We love angling! Around 1M people around the UK coast are already hooked. It’s a chance to get outdoors, away from the stresses of everyday life, and the different types of fishing mean that there really is something for everyone.

Henry Gilbey is a respected angler and writer with an avid blog and social media following. He was driven to change his attitude to safety after two brothers died while angling at one of his local fishing spots. Henry reached out to the RNLI to give himself and other anglers the best possible chance of coming home to our families

Henry and three other anglers attended a day at our sea survival pool where they tested various scenarios in rough water, both with and without different styles of lifejacket, to put various angling myths to the test.

Understand the risks and fish safely

Much like not knowing when your next catch will be, water is incredibly unpredictable. There are a few things that you can do to make sure you’re fit to fish, on land or at sea.

The dangers and ways to stay safe

RNLI lifeboat crews around the UK and Ireland went to the rescue of 112 shore anglers in 2015.

Between 2011 and 2015, 50 anglers lost their lives while fishing around the UK coast. The majority of these fatalities were shore anglers, fishing from exposed areas of shoreline.

Expert evidence suggests that many of those lives might have been saved if the anglers had been wearing a lifejacket.

Why is a lifejacket important? An analysis of shore angling fatalities from 2010 to 2013 revealed that 70% involved being swept into the waves. Wearing a lifejacket can be the difference between catching the one and becoming one of these statistics. Don’t be an amateur, wear a lifejacket.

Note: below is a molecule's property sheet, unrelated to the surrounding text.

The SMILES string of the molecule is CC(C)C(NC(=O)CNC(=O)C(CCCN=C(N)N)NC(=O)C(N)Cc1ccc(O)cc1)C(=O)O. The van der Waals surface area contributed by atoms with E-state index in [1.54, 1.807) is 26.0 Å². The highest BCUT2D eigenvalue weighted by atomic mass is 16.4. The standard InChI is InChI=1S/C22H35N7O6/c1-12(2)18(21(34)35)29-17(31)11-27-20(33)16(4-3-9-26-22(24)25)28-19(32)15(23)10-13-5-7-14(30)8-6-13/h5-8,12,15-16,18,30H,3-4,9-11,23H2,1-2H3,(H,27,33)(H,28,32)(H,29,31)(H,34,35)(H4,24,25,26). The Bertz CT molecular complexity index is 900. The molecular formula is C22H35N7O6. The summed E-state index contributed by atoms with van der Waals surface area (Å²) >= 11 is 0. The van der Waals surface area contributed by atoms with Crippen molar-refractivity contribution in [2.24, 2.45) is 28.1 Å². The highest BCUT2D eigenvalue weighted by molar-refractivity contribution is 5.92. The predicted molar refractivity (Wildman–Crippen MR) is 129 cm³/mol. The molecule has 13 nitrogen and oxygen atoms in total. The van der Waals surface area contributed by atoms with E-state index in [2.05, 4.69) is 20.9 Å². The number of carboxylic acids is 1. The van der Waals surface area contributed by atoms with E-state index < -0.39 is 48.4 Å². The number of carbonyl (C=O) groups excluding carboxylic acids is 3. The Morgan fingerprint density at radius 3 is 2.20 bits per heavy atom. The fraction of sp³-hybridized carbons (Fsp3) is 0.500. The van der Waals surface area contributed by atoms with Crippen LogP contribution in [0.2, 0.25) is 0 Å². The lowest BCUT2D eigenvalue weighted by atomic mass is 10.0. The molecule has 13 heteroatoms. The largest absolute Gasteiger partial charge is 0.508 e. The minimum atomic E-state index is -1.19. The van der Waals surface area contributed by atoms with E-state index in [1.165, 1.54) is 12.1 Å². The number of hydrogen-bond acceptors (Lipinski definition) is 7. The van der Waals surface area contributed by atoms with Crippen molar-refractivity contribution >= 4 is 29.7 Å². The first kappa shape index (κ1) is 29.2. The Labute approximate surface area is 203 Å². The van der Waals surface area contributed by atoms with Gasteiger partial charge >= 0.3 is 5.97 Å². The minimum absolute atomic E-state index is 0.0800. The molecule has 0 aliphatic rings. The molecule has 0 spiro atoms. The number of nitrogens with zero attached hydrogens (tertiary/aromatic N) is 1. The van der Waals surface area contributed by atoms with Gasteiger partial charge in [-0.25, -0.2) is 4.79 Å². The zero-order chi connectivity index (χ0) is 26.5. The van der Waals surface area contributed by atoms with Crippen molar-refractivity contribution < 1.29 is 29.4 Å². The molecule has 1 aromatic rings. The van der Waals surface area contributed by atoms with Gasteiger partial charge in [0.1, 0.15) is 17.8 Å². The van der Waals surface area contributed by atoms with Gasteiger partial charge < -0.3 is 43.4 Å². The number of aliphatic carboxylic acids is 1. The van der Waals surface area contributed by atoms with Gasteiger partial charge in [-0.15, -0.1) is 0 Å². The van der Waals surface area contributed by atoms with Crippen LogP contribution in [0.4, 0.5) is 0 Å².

‘If you don’t wear a lifejacket you’re as good as dead’

Colm Plunkett is one of those who chose to wear his lifejacket while angling – a decision that ultimately saved his life. While fishing at Dursey in Co Cork in August 2015, he was swept from the rocks and into the sea.

Four simple tips to staying safe when fishing from the shore

  • Check the weather and tides before heading to the coast.
  • Tell someone where you’re going and when you expect to be back.
  • Wear a lifejacket and keep it fully maintained. See our guidance on lifejackets and buoyancy aids (PDF 3.3MB).
  • Carry a means of calling for help, such as a portable VHF radio, and know how to use it.

The dangers and ways to stay safe

Between 2011 and 2015, there were 50 angling fatalities in the UK. While the majority of those deaths are attributed to shore angling, boat angling represents a large number of RNLI rescues every year.

Boat leaks and swamping cause many serious incidents. In 2015, RNLI lifeboat crews around the UK and Ireland rescued 549 anglers from boats.

The Think or Sink 3-minute checklist

Just 3 minutes of your time making some simple checks before you set out on your sea fishing trip could save your life.

  • Check the weather and tides before you leave.
  • Tell someone where you’re going and when you expect to be back.